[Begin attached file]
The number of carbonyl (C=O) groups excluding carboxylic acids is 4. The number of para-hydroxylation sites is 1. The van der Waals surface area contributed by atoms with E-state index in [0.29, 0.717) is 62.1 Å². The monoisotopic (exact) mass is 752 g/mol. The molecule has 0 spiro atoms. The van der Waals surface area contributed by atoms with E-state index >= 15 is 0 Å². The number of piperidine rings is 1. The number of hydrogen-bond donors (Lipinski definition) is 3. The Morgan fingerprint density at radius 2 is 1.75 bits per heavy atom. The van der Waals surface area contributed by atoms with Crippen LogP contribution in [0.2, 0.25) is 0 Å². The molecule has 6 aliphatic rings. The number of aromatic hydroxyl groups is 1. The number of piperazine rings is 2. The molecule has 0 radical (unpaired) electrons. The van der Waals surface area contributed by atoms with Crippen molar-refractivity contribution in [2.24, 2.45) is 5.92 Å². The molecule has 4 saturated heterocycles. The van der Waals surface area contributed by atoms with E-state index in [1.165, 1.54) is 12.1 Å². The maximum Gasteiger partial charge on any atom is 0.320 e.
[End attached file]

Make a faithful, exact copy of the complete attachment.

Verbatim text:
The number of carbonyl (C=O) groups excluding carboxylic acids is 4. The number of para-hydroxylation sites is 1. The van der Waals surface area contributed by atoms with E-state index in [0.29, 0.717) is 62.1 Å². The monoisotopic (exact) mass is 752 g/mol. The molecule has 0 spiro atoms. The van der Waals surface area contributed by atoms with E-state index >= 15 is 0 Å². The number of piperidine rings is 1. The number of hydrogen-bond donors (Lipinski definition) is 3. The Morgan fingerprint density at radius 2 is 1.75 bits per heavy atom. The van der Waals surface area contributed by atoms with Crippen LogP contribution in [0.2, 0.25) is 0 Å². The molecule has 6 aliphatic rings. The number of aromatic hydroxyl groups is 1. The number of piperazine rings is 2. The molecule has 0 radical (unpaired) electrons. The van der Waals surface area contributed by atoms with Crippen molar-refractivity contribution in [2.24, 2.45) is 5.92 Å². The molecule has 4 saturated heterocycles. The van der Waals surface area contributed by atoms with E-state index in [1.165, 1.54) is 12.1 Å². The maximum Gasteiger partial charge on any atom is 0.320 e.